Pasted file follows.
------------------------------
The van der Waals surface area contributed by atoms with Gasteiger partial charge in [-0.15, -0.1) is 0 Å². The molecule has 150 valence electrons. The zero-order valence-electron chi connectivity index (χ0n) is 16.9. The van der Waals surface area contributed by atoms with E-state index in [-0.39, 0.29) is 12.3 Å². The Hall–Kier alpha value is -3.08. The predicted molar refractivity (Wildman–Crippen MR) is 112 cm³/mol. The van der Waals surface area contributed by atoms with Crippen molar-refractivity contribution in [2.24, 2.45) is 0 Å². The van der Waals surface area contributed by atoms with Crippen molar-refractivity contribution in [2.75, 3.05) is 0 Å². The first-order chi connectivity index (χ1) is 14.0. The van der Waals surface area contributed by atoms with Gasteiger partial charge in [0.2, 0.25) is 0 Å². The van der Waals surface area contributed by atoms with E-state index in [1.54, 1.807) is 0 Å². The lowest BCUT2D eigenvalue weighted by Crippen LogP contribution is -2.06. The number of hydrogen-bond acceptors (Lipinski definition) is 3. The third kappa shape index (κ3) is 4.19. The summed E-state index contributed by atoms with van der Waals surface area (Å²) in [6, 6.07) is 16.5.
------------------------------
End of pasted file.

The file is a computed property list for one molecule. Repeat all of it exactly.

The van der Waals surface area contributed by atoms with Gasteiger partial charge in [-0.15, -0.1) is 0 Å². The molecule has 150 valence electrons. The zero-order valence-electron chi connectivity index (χ0n) is 16.9. The van der Waals surface area contributed by atoms with E-state index in [-0.39, 0.29) is 12.3 Å². The Hall–Kier alpha value is -3.08. The predicted molar refractivity (Wildman–Crippen MR) is 112 cm³/mol. The van der Waals surface area contributed by atoms with Crippen molar-refractivity contribution in [2.24, 2.45) is 0 Å². The van der Waals surface area contributed by atoms with Crippen molar-refractivity contribution in [2.75, 3.05) is 0 Å². The first-order chi connectivity index (χ1) is 14.0. The van der Waals surface area contributed by atoms with Gasteiger partial charge in [0.2, 0.25) is 0 Å². The van der Waals surface area contributed by atoms with E-state index in [1.54, 1.807) is 0 Å². The lowest BCUT2D eigenvalue weighted by Crippen LogP contribution is -2.06. The number of hydrogen-bond acceptors (Lipinski definition) is 3. The third kappa shape index (κ3) is 4.19. The summed E-state index contributed by atoms with van der Waals surface area (Å²) in [6, 6.07) is 16.5.